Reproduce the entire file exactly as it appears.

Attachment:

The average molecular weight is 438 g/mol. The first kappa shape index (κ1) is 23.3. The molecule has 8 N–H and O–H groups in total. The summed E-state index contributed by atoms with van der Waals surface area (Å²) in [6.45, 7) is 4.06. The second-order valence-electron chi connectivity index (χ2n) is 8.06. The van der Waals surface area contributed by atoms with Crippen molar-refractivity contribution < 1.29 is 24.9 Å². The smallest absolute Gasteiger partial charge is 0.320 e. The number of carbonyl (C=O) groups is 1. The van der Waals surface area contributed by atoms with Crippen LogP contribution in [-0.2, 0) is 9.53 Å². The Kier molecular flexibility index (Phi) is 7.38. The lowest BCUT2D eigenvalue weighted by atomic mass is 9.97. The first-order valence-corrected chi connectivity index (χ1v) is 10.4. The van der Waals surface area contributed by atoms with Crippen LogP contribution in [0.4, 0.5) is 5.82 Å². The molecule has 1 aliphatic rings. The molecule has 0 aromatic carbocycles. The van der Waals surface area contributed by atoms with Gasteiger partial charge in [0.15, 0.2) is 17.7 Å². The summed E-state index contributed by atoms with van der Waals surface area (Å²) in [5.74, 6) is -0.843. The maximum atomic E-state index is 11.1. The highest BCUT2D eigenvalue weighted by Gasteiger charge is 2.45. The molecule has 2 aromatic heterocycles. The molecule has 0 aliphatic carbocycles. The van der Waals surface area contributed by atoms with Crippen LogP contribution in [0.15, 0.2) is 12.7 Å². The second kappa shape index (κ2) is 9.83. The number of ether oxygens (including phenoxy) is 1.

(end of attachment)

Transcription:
The average molecular weight is 438 g/mol. The first kappa shape index (κ1) is 23.3. The molecule has 8 N–H and O–H groups in total. The summed E-state index contributed by atoms with van der Waals surface area (Å²) in [6.45, 7) is 4.06. The second-order valence-electron chi connectivity index (χ2n) is 8.06. The van der Waals surface area contributed by atoms with Crippen molar-refractivity contribution < 1.29 is 24.9 Å². The smallest absolute Gasteiger partial charge is 0.320 e. The number of carbonyl (C=O) groups is 1. The van der Waals surface area contributed by atoms with Crippen LogP contribution in [-0.2, 0) is 9.53 Å². The Kier molecular flexibility index (Phi) is 7.38. The lowest BCUT2D eigenvalue weighted by atomic mass is 9.97. The first-order valence-corrected chi connectivity index (χ1v) is 10.4. The van der Waals surface area contributed by atoms with Crippen LogP contribution in [0.4, 0.5) is 5.82 Å². The molecule has 1 aliphatic rings. The molecule has 0 aromatic carbocycles. The van der Waals surface area contributed by atoms with Gasteiger partial charge in [0.15, 0.2) is 17.7 Å². The summed E-state index contributed by atoms with van der Waals surface area (Å²) in [5.74, 6) is -0.843. The maximum atomic E-state index is 11.1. The highest BCUT2D eigenvalue weighted by Gasteiger charge is 2.45. The molecule has 2 aromatic heterocycles. The molecule has 0 aliphatic carbocycles. The van der Waals surface area contributed by atoms with Crippen LogP contribution in [0.15, 0.2) is 12.7 Å². The second kappa shape index (κ2) is 9.83. The number of ether oxygens (including phenoxy) is 1.